Togean islands north to Manado
06.08.2013 - 18.08.2013 28 °C
N.B. THIS BLOG CONTAINS SOME GRAPHIC PHOTOS OF DEAD ANIMALS WHICH MAY BE OFFENSIVE. (BUT WE ARE JUST RELATING WHAT WE SAW)
Our days at Sunset Beach were pretty busy. NOT. We could only walk about 15 metres in any direction as the beach was very short and the surrounding jungle was steep and impenetrable. It was nice though because we had enforced R&R and wound down to a snails pace. The days revolved around meal times. We were a little like prisoners wondering what our next meal would be. Inevitably it was rice, noodles and fish. Being on an island one would think that the fish would be great. But no. We were usually served up small fish, like small mackerel, which had the life cooked out of them and were as dry as a boot. We generally heard them going on the pan about an hour before the meal was served. Breakfast usually consisted of plain pancakes or rice. And is that was not bad enough our host, Uni, never brought enough beer and many evenings we went without. But we survived with tunes from Seamus on the tin whistle and from our neighbours Fabien and Melanie on the ukulele. We met a lovely bunch of people there.
We went snorkelling most days and one day we went off on the boat on a snorkelling trip. It was lovely. The togean islands are just recovering from over a decade of dynamite and cyanide fishing. Crazy I know. There are some beautiful corals but we noticed that in places they are being eaten by the dangerous looking crown of thorns star fish. Its predator, the Napoleon fish, has been all but fished out for foreign markets.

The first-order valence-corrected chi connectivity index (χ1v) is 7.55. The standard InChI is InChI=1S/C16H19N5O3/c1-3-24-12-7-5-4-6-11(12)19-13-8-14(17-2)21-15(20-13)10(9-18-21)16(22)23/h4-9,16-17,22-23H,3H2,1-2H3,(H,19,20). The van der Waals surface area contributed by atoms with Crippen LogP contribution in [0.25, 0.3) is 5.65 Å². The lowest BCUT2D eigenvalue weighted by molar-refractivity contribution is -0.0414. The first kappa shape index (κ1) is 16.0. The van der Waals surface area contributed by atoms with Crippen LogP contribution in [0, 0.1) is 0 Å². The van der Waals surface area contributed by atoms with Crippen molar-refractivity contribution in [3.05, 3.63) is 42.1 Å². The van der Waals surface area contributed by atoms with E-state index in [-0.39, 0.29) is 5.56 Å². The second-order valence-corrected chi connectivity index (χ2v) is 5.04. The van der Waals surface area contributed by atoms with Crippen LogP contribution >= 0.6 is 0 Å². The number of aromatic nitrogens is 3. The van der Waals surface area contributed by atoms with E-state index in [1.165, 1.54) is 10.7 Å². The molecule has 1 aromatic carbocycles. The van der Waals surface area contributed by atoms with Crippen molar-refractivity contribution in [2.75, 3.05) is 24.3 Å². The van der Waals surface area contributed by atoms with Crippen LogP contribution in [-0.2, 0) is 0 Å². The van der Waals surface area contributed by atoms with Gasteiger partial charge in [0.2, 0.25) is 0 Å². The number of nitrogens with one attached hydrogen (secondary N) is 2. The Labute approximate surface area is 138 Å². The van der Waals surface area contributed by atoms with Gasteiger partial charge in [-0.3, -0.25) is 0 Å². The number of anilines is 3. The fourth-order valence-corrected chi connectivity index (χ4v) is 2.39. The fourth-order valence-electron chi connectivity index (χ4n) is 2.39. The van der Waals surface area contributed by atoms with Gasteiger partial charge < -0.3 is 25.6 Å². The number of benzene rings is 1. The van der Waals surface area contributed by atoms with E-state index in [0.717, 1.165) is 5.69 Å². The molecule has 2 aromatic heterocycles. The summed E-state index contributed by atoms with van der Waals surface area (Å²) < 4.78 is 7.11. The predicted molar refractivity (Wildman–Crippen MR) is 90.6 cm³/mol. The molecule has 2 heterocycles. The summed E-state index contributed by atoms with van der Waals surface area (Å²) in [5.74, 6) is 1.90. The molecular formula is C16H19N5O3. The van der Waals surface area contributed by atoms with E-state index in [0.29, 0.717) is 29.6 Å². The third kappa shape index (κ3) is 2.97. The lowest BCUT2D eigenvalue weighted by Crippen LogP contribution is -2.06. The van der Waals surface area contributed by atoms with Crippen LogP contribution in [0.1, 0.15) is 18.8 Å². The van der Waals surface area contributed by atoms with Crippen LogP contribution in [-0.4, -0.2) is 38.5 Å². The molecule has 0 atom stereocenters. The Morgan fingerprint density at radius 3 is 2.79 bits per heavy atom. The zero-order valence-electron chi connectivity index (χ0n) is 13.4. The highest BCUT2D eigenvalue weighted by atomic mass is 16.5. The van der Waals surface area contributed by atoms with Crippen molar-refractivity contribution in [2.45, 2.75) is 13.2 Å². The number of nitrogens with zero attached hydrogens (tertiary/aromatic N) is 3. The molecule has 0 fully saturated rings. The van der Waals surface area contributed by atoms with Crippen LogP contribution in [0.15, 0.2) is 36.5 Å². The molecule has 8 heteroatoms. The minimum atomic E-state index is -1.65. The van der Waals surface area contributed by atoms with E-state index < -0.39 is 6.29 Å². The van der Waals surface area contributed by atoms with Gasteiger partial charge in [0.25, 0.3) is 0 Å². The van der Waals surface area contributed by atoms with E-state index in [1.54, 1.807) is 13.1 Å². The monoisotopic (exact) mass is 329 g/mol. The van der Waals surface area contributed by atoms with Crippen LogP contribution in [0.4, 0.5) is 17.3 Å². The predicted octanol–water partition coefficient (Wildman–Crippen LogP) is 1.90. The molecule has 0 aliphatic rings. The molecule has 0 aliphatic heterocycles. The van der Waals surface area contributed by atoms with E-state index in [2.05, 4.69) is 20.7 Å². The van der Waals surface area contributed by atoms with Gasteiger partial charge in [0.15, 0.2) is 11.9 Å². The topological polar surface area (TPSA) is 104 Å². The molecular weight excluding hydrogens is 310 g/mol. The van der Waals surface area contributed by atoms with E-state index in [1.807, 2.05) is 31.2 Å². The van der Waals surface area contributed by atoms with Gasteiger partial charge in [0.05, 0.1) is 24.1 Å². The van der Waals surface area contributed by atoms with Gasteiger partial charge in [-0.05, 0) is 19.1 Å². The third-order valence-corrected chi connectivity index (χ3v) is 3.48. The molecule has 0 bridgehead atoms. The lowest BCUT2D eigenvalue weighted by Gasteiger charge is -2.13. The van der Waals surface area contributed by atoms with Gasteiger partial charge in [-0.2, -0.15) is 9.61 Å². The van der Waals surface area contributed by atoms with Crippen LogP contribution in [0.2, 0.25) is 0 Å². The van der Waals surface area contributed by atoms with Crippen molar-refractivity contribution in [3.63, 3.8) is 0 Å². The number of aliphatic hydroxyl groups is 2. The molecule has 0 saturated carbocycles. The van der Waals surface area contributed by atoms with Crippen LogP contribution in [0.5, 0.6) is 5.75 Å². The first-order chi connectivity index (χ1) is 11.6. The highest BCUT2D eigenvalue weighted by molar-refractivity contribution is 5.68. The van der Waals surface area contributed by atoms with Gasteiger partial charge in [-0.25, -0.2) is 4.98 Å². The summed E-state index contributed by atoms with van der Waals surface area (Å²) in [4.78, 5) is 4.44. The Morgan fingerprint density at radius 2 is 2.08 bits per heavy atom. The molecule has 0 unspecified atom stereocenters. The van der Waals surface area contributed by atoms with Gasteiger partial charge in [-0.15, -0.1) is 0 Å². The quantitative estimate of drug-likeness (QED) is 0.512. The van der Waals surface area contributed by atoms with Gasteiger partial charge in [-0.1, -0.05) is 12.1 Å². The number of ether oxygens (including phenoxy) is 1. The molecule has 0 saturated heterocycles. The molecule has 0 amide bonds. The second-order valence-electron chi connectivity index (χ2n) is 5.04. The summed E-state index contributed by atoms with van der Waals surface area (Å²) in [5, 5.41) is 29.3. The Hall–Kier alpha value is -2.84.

On day 5 we tried to make an escape to another island. We also wanted to meet up with Éidín's sister Helena and family who were on another island. After a 3 hr boat ride to their island we found that they had gone on a day trip and even worse, there was no accommodation for us on the island! We tried a couple of places but all were full. So we had to go back to our wee prison on Sunset Beach where we were lucky to get our beds back as more tourists were just pulling up as we landed!
Two days later we made good our escape and boarded the overnight ferry to Gorontalo, a 13hr ferry ride. Uni, our ever disorganised hostess had told us she had bought tickets for executive class seats, all cabins being booked. On arrival on the ferry, it was absolute bedlam. The car deck was full of families with blankets, the upper deck was full of backpackers and locals trying to find a spot for the night and every available space and seat was taken. And we had no seats! Meanwhile the wiley Seamus had opened a door to a cabin which was empty. And it was no ordinary cabin - it belonged to either the captain or one of the officers! Two single beds too! After feigning ignorance and pretending we had booked a cabin, we managed to secure it by greasing the hand of the officer in question. There is a god!! We felt kind of guilty so I went on deck and asked 2 girls from Slovenia (Masa and Ursula) to join us. Both gorgeous so Seamus was delighted.